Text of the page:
Beirut (Gulf Inside) Zouqan Abdul Khaliq had been working as a nurse at the American University Medical Center in Beirut since 2012, but was fired on Friday along with hundreds of others.
According to Reuters, hospitals in Lebanon have also been badly affected by the economic crisis.
“She has a young daughter who needs food and water and has to pay for her vaccine,” said Zauqan Abdul Khaliq, 29.
He said the currency’s decline meant that his pension in Lebanese pounds was about $500.
Zuqan Abdul Khaliq has accused the ruling class of load shedding, price hikes and bringing the country to the brink of disaster.
“You can’t do more than that. Who gives you a job these days?” They brought us here and now they tell you to go farm and buy candles, you will be fine.’
The American University in Beirut did not comment on the matter, despite repeated calls from Reuters.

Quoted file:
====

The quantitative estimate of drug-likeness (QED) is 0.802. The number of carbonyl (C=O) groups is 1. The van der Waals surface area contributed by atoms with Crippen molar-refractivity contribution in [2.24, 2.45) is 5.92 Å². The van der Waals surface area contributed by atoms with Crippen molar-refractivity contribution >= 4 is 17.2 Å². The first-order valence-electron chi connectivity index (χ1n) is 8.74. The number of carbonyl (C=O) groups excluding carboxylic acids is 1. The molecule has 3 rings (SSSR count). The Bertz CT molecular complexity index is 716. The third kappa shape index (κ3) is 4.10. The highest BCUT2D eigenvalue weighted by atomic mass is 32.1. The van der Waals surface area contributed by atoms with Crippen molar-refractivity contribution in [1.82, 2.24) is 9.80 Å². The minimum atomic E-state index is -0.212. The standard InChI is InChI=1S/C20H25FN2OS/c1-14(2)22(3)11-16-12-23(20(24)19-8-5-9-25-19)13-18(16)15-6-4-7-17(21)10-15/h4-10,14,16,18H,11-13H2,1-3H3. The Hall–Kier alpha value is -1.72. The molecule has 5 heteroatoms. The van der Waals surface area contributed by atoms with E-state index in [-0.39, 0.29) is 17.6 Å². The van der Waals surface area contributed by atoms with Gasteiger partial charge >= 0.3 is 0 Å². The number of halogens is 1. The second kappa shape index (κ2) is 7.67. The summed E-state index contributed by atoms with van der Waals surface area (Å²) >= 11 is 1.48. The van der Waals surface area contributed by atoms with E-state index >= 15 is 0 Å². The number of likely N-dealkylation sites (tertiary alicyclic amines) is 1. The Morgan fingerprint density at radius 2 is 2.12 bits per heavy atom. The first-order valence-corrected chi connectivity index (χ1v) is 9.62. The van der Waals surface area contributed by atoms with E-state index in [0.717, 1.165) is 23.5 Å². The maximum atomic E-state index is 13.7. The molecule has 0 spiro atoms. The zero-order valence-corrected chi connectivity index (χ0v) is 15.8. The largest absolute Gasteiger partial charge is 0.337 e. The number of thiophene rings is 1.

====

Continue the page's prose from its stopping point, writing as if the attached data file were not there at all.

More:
According to local media and employees, the university laid off more than 500 employees. Employees have been fired from the administrative and nursing departments.
In May, the university’s president, Fidel Khoury, told Reuters that the university’s staff would be reduced due to the poor financial situation.
According to a survey by InfoPro, 220,000 jobs were lost in Lebanon’s private sector in October and February.
Mahmoud Idlibi, another university employee, has also been fired, saying his income had dropped to about $100 since the Lebanese pound depreciated.
“Are we a burden on the university?” He asked. We are deeply affected by this economic situation, we have no one to help us. ”
Alumni of the university on social media have criticized the presence of security forces on the occasion of dismissal of employees.
Khalid al-Hoomsi, 59, a father of five, said he spent days and nights at university. ‘This is my home.’
According to him, he worked at the university for 35 years and in the end he was expelled.
They are worried about their future. “Now a million lira (Lebanese pound) is worth a hundred dollars. What can I do with that money?”